Nokia Analysis

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"Nokia - Connecting People": this slogan is known all over the world. In 2006 Nokia employs 68,041 people in 120 countries. Currently every third mobile phone sold in the world is from Nokia. The Nokia Company is today one of the world's leading high tech companies. Its rapidly growth in the 1990s coincided with a basal structural change of the Finnish economy and industry. In this restructuring process Nokia played an important role. Despite the fact that Nokia is a leading multinational company, a major part of its business is located in Finland. Nokia plays a significant role in the economic growth of Finland, which has been one of the fastest growing in whole Europe.

I. History of Nokia
The Nokia story begins in 1865, when Fredrik Idestam, a mining engineer, establishes a paper mill at the Tammerkoski Rapids in south-western Finland, a few years later, he built a second mill by the Nokianvirta river – the place that gave Nokia its name. In those days there was a strong demand for paper in the whole industry, the company's sales achieved its high-stakes and Nokia grew faster and faster. Nokia exported paper to Russia first and then to almost whole Europe. A few years later, Finnish Rubber Works, a manufacturer of Rubber goods like tyres, industrial parts and footwear, impressed with the hydro-electricity produced by the Nokia wood-pulp (from river Emäkoski), merged up and started selling goods under the brand name of Nokia. Unfortunately there was a recession during World War II, but after World War II, Nokia acquired the majority part of the Finnish Cable Works shares. The Finnish Cable Works had grown quickly due to the increasing demand for power transmission and telegraph and telephone networks in the World War II. Gradually the ownership of the Rubber Works and the Cable Works companies consolidated. (Haikioe, M. 2002) and ("The History of Nokia 1865-2002," 2003) In 1967, all the 3 companies merged-up to form the Nokia Group. The Electronics Department generated only 3% of the Group's net sales and provided work for 460 people in 1967, when the Nokia Group was formed. Nokia´s Cable Work's Electronics department started to perform research into technology in the 1960´s. This was the beginning of Nokia's journey into telecommunications. In the early 1970s, the majority of telephone exchanges were electro-mechanical analog switches. Nokia began to develop the digital switch Nokia DX 200. which was equipped with high-level computer language and Intel microprocessors. At the same time, a new law in Finland allowed the Finnish telecommunications authorities to set up a mobile network for car phones that was connected to the public network. ("The History of Nokia 1865-2002," 2003). The result was Nordic Mobile Telephony (NMT), which was inrroduced in 1981 and was the first multinational cellular network. Since this day, NMT was introduced in many other countries and launched the rapid expansion of the mobile phone industry. At the end of the 1980s the standard for digital mobile telephony, known as GSM (Global System for Mobile Communications), was developed. In 1991 Nokia made agreements to supply GSM networks to nine European countries and by August 1997 Nokia had supplied GSM systems to 59 operators in 31 countries. (Haikioe, M. 2002)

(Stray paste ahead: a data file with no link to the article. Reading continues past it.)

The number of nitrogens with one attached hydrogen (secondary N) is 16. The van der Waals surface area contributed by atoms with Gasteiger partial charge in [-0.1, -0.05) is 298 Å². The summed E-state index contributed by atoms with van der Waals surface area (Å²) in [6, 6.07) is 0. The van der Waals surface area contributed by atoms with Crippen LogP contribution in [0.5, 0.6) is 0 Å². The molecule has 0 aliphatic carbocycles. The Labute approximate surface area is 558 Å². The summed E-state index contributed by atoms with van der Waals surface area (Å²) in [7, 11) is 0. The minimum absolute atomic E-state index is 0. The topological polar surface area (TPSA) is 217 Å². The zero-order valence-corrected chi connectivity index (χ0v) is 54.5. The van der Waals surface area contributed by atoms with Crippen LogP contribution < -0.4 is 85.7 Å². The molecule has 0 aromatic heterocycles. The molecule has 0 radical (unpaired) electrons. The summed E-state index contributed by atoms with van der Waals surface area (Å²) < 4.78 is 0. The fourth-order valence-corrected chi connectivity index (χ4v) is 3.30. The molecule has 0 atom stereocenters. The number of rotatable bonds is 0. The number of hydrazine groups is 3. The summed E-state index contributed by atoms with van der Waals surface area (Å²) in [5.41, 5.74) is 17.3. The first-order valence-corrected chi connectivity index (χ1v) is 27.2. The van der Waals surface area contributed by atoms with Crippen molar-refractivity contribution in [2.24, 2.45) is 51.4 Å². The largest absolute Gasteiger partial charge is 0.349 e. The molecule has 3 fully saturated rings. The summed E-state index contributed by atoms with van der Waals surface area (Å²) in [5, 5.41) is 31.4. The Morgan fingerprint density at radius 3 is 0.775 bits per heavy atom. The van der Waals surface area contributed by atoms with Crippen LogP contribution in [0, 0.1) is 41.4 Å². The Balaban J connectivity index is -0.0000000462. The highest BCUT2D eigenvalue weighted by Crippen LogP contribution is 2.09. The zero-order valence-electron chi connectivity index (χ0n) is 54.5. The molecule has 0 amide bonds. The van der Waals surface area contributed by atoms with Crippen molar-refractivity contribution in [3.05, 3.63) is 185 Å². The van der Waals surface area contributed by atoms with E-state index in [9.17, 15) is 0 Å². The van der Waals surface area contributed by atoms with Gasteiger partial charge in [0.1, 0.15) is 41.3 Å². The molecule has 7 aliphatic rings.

During the 1980s, Nokia's operations rapidly expanded to new business sectors and products. The strategy was to expand rapidly on all fronts. In 1988, Nokia was a large television manufacturer and the largest information technology company in the Nordic Countries. "During the deep recession in Finland at the beginning of the 1990s, the telecommunications and mobile phones divisions were the supporting pillars of the Nokia. Despite the depth of the recession, Nokia went back-to-back business quickly as the company started to reform its businesses. In May 1992 Nokia made the strategic decision to divest its...
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